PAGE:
Climatologist Michael Mann inserts himself in Virginia's nationally watched election

Should scientists not only take part in politics, but take off the gloves to throw punches?

By Steven T. Corneliussen

'Today,' began Gail Collins in a recent New York Times column, 'let's talk about Virginia, host of the nation's most interesting off-year election.' Part of that 2013 national political focus involves climate scientist Michael Mann—coauthor of the famously controversial 'hockey stick' graph, outspoken critic of a Virginia gubernatorial candidate, and vocal supporter of an attorney general candidate.

Mann criticizes Ken Cuccinelli, the Republican Party's candidate for governor, partly for what Collins sarcastically calls Cuccinelli's two-year investigation of Mann 'for the crime of believing in global warming.' After election as attorney general in 2009, Cuccinelli went to court, aggressively but unsuccessfully, concerning climate research Mann had conducted a few years earlier at the University of Virginia.

And Mann endorses Mark Herring, one of two candidates seeking the Democratic Party's nomination for Virginia attorney general. As a state senator, Herring stood up for Mann and against Cuccinelli. In mid-May, Herring's campaign released a fundraising letter signed by Mann. On 4 June, the campaign released another, under the heading 'Michael Mann urges support for Mark Herring.'

That second letter begins, 'There are only seven days left to stop Cuccinelli and the most radical ticket ever.' It charges that Cuccinelli 'used taxpayer dollars to attack' Mann for his research and 'tried to censor the work of scientists who study climate change.' It predicts that the Republican candidate for attorney general, state senator Mark Obenshain, will 'take up the torch of this radical agenda.'

Mann's involvement in Virginia's much-watched 2013 election predates these letters. His February Huffington Post commentary 'Ken Cuccinelli's cloudy judgment' ended by expressing hope either that Cuccinelli and other climate-change deniers will 'begin to realize that climate change is already affecting our economy and our way of life' or that 'voters will have the good sense to prevent them from taking office.'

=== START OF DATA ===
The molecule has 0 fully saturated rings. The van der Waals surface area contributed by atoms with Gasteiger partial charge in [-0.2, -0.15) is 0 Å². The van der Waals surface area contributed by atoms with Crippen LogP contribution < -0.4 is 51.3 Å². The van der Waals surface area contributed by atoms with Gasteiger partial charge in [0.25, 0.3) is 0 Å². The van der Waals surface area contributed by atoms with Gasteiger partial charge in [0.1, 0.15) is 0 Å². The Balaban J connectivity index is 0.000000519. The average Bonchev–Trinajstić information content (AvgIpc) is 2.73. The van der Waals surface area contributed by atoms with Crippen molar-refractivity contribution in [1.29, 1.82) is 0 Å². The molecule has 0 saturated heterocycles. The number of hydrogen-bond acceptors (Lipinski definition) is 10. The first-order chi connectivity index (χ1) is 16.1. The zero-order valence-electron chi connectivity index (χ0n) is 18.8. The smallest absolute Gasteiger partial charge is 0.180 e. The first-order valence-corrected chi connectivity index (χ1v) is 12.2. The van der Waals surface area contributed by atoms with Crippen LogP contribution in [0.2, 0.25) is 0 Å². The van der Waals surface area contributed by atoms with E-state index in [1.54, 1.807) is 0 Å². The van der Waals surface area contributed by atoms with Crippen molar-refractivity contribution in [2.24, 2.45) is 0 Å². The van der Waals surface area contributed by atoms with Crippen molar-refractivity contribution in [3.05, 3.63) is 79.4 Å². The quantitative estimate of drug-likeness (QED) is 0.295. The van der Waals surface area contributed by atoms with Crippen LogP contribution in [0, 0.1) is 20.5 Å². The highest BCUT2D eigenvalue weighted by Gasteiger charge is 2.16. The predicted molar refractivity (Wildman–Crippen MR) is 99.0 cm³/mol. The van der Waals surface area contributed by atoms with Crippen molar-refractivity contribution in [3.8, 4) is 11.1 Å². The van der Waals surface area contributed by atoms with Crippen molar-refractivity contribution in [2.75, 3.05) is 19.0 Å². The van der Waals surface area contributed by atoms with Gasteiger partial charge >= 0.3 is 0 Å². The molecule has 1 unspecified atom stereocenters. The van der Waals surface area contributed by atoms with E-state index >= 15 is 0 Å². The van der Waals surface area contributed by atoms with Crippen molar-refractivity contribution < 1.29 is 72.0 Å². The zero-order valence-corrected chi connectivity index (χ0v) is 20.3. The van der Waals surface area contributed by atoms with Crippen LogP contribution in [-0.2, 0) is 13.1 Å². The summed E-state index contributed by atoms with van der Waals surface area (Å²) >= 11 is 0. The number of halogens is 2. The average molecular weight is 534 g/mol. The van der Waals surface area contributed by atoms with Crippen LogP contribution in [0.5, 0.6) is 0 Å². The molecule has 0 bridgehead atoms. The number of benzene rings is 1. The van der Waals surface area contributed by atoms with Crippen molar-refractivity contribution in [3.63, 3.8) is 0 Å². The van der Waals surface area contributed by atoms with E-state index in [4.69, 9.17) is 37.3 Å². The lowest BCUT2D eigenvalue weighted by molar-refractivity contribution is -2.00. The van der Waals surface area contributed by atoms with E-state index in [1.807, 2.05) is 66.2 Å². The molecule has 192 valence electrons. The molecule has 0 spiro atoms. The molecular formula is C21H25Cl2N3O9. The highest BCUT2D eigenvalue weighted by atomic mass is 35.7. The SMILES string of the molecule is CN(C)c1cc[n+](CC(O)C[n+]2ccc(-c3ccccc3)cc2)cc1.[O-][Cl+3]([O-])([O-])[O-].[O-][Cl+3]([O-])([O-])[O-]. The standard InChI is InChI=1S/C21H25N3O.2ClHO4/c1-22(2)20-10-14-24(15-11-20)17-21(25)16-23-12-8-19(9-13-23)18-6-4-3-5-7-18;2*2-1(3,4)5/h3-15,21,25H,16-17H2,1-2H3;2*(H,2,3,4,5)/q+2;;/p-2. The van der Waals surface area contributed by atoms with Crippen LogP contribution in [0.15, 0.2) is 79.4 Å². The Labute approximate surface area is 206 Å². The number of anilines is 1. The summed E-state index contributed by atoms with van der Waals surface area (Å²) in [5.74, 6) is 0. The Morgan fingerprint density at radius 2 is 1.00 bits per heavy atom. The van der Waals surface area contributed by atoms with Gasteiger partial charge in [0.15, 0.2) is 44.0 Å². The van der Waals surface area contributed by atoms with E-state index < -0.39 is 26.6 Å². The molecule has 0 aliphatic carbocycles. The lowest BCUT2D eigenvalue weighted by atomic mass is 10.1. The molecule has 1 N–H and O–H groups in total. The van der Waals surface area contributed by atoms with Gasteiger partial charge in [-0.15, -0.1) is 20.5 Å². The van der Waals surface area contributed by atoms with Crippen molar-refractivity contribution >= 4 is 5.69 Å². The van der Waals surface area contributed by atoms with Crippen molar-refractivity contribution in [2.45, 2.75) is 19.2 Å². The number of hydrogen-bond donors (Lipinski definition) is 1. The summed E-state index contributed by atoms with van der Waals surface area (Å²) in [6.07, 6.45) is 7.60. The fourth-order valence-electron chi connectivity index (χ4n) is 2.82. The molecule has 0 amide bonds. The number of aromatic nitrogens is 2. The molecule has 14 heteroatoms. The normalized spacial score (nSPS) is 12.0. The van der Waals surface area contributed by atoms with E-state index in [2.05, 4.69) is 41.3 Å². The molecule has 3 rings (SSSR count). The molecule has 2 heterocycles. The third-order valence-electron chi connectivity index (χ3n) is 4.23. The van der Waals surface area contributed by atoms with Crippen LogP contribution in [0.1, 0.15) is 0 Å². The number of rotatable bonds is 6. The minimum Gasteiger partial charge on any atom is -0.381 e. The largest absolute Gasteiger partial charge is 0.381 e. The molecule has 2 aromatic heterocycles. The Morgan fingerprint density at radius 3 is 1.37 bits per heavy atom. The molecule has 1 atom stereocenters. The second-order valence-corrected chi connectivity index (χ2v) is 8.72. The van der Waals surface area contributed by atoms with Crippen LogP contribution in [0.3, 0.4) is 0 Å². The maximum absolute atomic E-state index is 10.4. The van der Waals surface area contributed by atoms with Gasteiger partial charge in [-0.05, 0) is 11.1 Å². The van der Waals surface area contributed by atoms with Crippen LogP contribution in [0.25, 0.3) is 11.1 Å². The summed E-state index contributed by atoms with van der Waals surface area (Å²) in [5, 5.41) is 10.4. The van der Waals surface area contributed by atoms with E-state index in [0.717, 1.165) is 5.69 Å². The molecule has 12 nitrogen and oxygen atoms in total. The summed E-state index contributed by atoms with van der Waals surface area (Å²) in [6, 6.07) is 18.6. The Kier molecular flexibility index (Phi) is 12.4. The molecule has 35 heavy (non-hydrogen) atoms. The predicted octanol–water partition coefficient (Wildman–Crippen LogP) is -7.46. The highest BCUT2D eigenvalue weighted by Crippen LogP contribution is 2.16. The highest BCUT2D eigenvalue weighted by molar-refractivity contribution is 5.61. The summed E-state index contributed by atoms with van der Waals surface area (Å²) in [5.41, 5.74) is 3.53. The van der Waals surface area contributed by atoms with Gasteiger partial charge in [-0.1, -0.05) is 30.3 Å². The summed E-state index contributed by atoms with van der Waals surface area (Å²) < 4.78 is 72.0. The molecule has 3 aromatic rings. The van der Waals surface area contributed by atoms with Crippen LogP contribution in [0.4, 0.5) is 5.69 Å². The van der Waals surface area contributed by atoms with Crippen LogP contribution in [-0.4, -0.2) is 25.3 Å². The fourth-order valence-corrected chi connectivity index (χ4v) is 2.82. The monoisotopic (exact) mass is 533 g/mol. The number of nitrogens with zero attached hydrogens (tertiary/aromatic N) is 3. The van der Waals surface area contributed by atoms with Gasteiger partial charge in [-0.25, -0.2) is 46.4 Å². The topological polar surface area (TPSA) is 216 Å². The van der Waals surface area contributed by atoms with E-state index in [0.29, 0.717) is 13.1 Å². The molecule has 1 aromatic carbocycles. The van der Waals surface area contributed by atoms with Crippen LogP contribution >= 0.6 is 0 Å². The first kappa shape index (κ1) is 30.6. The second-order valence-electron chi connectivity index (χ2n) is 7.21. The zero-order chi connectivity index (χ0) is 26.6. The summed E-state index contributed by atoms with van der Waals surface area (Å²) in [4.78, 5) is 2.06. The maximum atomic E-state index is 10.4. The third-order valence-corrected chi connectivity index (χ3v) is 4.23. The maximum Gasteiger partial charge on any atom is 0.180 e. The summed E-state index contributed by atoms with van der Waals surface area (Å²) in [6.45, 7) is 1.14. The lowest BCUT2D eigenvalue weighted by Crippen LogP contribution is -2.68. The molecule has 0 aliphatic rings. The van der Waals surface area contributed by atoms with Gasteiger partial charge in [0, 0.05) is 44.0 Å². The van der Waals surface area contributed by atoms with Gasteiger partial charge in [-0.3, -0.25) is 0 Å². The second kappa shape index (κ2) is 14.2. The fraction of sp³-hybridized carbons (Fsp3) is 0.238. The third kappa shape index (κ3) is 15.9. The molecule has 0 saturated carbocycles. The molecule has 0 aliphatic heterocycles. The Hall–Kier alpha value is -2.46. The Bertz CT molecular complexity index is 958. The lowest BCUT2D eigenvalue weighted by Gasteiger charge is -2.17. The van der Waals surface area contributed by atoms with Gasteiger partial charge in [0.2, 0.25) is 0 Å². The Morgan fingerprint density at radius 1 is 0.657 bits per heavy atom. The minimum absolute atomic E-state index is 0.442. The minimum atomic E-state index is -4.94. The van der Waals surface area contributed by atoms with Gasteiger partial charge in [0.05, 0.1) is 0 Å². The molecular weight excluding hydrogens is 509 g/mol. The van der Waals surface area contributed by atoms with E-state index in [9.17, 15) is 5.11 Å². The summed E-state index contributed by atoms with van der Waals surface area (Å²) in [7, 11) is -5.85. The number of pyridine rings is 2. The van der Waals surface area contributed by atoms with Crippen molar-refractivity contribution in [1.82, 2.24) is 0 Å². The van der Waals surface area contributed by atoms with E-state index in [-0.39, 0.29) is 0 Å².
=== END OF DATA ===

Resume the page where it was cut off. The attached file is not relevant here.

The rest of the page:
His 13 May Huffington Post commentary blamed 'politicians like...Cuccinelli' for inaction on clean energy and emissions reduction. Mann wrote:

Our climate change research offended Cuccinelli, thanks to his ideology-driven denial of, well, science. Therefore, he used his legal power as attorney general to orchestrate a witch-hunt meant to smear and discredit me, and by extension, my work.

Lacking any legitimate claim against me, Cuccinelli's court filing largely ignored actual climate science, but when it was mentioned, Cuccinelli relied on Internet conspiracy theories and disinformation from big oil and coal lobbyists.

The commentary ends by appealing to all who 'care about climate change' and 'about governing based on reason and fact.' Such citizens, Mann urges, should 'care about the Virginia attorney general's race and...about electing Mark Herring.'

As of early on 5 June, the Republicans' campaigns do not appear to have responded to or about Mann.


Steven T. Corneliussen, a media analyst for the American Institute of Physics, monitors three national newspapers, the weeklies Nature and Science, and occasionally other publications. He has published op-eds in the Washington Post and other newspapers, has written for NASA's history program, and is a science writer at a particle-accelerator laboratory.


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Scitation: Climatologist Michael Mann inserts himself in Virginia's nationally watched election